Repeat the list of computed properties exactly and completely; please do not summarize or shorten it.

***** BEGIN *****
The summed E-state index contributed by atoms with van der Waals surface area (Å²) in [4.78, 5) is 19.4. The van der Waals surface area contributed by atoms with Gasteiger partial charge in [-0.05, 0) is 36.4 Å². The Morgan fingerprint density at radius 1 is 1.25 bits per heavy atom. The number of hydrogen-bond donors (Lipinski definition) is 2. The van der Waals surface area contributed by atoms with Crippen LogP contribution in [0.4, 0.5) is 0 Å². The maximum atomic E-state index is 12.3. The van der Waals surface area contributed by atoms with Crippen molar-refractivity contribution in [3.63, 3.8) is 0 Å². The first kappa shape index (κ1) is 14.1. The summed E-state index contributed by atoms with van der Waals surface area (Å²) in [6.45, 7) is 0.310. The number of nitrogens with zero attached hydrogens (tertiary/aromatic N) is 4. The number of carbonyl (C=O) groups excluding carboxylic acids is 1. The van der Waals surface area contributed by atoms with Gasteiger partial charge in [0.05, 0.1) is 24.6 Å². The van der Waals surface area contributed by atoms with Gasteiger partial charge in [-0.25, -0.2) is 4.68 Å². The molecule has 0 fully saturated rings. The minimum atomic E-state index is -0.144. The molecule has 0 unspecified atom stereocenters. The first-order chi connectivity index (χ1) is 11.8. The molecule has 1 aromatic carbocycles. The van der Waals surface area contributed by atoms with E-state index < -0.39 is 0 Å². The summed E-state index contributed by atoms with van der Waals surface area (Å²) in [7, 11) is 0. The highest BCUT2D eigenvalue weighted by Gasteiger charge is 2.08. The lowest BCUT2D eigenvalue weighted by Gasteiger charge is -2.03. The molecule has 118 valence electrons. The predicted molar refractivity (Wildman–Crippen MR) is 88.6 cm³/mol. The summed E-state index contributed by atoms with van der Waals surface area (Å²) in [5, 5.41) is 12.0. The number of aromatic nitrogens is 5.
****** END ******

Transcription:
The summed E-state index contributed by atoms with van der Waals surface area (Å²) in [4.78, 5) is 19.4. The van der Waals surface area contributed by atoms with Gasteiger partial charge in [-0.05, 0) is 36.4 Å². The Morgan fingerprint density at radius 1 is 1.25 bits per heavy atom. The number of hydrogen-bond donors (Lipinski definition) is 2. The van der Waals surface area contributed by atoms with Crippen LogP contribution in [0.4, 0.5) is 0 Å². The maximum atomic E-state index is 12.3. The van der Waals surface area contributed by atoms with Crippen molar-refractivity contribution in [3.63, 3.8) is 0 Å². The first kappa shape index (κ1) is 14.1. The summed E-state index contributed by atoms with van der Waals surface area (Å²) in [6.45, 7) is 0.310. The number of nitrogens with zero attached hydrogens (tertiary/aromatic N) is 4. The number of carbonyl (C=O) groups excluding carboxylic acids is 1. The van der Waals surface area contributed by atoms with Gasteiger partial charge in [0.05, 0.1) is 24.6 Å². The van der Waals surface area contributed by atoms with Gasteiger partial charge in [-0.25, -0.2) is 4.68 Å². The molecule has 0 fully saturated rings. The minimum atomic E-state index is -0.144. The molecule has 0 unspecified atom stereocenters. The first-order chi connectivity index (χ1) is 11.8. The molecule has 1 aromatic carbocycles. The van der Waals surface area contributed by atoms with E-state index < -0.39 is 0 Å². The summed E-state index contributed by atoms with van der Waals surface area (Å²) in [7, 11) is 0. The highest BCUT2D eigenvalue weighted by Gasteiger charge is 2.08. The lowest BCUT2D eigenvalue weighted by Gasteiger charge is -2.03. The molecule has 118 valence electrons. The predicted molar refractivity (Wildman–Crippen MR) is 88.6 cm³/mol. The summed E-state index contributed by atoms with van der Waals surface area (Å²) in [5, 5.41) is 12.0. The number of aromatic nitrogens is 5.